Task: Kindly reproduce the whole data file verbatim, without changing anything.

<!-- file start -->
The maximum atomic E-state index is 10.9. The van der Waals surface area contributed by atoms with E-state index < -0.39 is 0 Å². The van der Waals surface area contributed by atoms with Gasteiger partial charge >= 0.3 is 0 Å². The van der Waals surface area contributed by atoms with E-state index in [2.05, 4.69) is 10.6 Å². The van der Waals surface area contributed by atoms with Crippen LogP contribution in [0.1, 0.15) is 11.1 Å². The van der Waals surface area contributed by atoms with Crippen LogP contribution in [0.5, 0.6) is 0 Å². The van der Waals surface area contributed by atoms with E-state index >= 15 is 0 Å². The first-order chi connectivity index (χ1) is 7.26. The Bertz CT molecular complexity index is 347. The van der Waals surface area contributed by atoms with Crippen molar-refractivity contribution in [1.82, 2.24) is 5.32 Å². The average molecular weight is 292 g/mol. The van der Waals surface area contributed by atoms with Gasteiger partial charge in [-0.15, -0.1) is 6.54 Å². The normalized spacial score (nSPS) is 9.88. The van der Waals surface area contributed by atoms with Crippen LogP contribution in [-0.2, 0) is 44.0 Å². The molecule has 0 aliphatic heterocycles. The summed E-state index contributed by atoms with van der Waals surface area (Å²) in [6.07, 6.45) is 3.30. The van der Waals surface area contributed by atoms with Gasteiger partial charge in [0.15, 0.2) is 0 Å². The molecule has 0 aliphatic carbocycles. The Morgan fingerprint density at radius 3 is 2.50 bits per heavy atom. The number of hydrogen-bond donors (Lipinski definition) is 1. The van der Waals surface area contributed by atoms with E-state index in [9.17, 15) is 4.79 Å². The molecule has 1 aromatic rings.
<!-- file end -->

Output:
The maximum atomic E-state index is 10.9. The van der Waals surface area contributed by atoms with E-state index < -0.39 is 0 Å². The van der Waals surface area contributed by atoms with Gasteiger partial charge >= 0.3 is 0 Å². The van der Waals surface area contributed by atoms with E-state index in [2.05, 4.69) is 10.6 Å². The van der Waals surface area contributed by atoms with Crippen LogP contribution in [0.1, 0.15) is 11.1 Å². The van der Waals surface area contributed by atoms with Crippen LogP contribution in [0.5, 0.6) is 0 Å². The van der Waals surface area contributed by atoms with E-state index >= 15 is 0 Å². The first-order chi connectivity index (χ1) is 7.26. The Bertz CT molecular complexity index is 347. The van der Waals surface area contributed by atoms with Crippen molar-refractivity contribution in [1.82, 2.24) is 5.32 Å². The average molecular weight is 292 g/mol. The van der Waals surface area contributed by atoms with Gasteiger partial charge in [-0.15, -0.1) is 6.54 Å². The normalized spacial score (nSPS) is 9.88. The van der Waals surface area contributed by atoms with Crippen LogP contribution in [-0.2, 0) is 44.0 Å². The molecule has 0 aliphatic heterocycles. The summed E-state index contributed by atoms with van der Waals surface area (Å²) in [6.07, 6.45) is 3.30. The van der Waals surface area contributed by atoms with Gasteiger partial charge in [0.15, 0.2) is 0 Å². The molecule has 0 aliphatic carbocycles. The Morgan fingerprint density at radius 3 is 2.50 bits per heavy atom. The number of hydrogen-bond donors (Lipinski definition) is 1. The van der Waals surface area contributed by atoms with E-state index in [9.17, 15) is 4.79 Å². The molecule has 1 aromatic rings.